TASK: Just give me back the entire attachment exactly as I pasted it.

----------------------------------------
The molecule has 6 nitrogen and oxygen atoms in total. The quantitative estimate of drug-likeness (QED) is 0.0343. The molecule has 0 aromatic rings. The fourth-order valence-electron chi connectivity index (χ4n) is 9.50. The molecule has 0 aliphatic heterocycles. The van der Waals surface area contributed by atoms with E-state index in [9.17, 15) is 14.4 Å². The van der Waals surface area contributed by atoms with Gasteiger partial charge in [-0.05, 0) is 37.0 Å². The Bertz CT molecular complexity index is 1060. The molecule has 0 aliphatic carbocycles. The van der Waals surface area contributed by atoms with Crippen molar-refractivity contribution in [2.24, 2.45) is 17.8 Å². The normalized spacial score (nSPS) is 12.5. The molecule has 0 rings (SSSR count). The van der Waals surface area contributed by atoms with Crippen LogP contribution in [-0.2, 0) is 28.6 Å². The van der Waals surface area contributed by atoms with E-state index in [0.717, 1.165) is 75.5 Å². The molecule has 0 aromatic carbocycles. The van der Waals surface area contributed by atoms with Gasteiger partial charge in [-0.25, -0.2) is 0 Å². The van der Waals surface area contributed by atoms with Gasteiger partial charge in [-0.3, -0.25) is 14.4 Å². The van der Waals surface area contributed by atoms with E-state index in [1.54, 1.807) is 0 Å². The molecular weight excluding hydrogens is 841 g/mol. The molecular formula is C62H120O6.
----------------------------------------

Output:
The molecule has 6 nitrogen and oxygen atoms in total. The quantitative estimate of drug-likeness (QED) is 0.0343. The molecule has 0 aromatic rings. The fourth-order valence-electron chi connectivity index (χ4n) is 9.50. The molecule has 0 aliphatic heterocycles. The van der Waals surface area contributed by atoms with E-state index in [9.17, 15) is 14.4 Å². The van der Waals surface area contributed by atoms with Gasteiger partial charge in [-0.05, 0) is 37.0 Å². The Bertz CT molecular complexity index is 1060. The molecule has 0 aliphatic carbocycles. The van der Waals surface area contributed by atoms with Crippen molar-refractivity contribution in [2.24, 2.45) is 17.8 Å². The normalized spacial score (nSPS) is 12.5. The molecule has 0 rings (SSSR count). The van der Waals surface area contributed by atoms with Crippen LogP contribution in [-0.2, 0) is 28.6 Å². The van der Waals surface area contributed by atoms with E-state index in [0.717, 1.165) is 75.5 Å². The molecule has 0 aromatic carbocycles. The van der Waals surface area contributed by atoms with Gasteiger partial charge in [-0.25, -0.2) is 0 Å². The van der Waals surface area contributed by atoms with Gasteiger partial charge in [-0.3, -0.25) is 14.4 Å². The van der Waals surface area contributed by atoms with E-state index in [1.54, 1.807) is 0 Å². The molecular weight excluding hydrogens is 841 g/mol. The molecular formula is C62H120O6.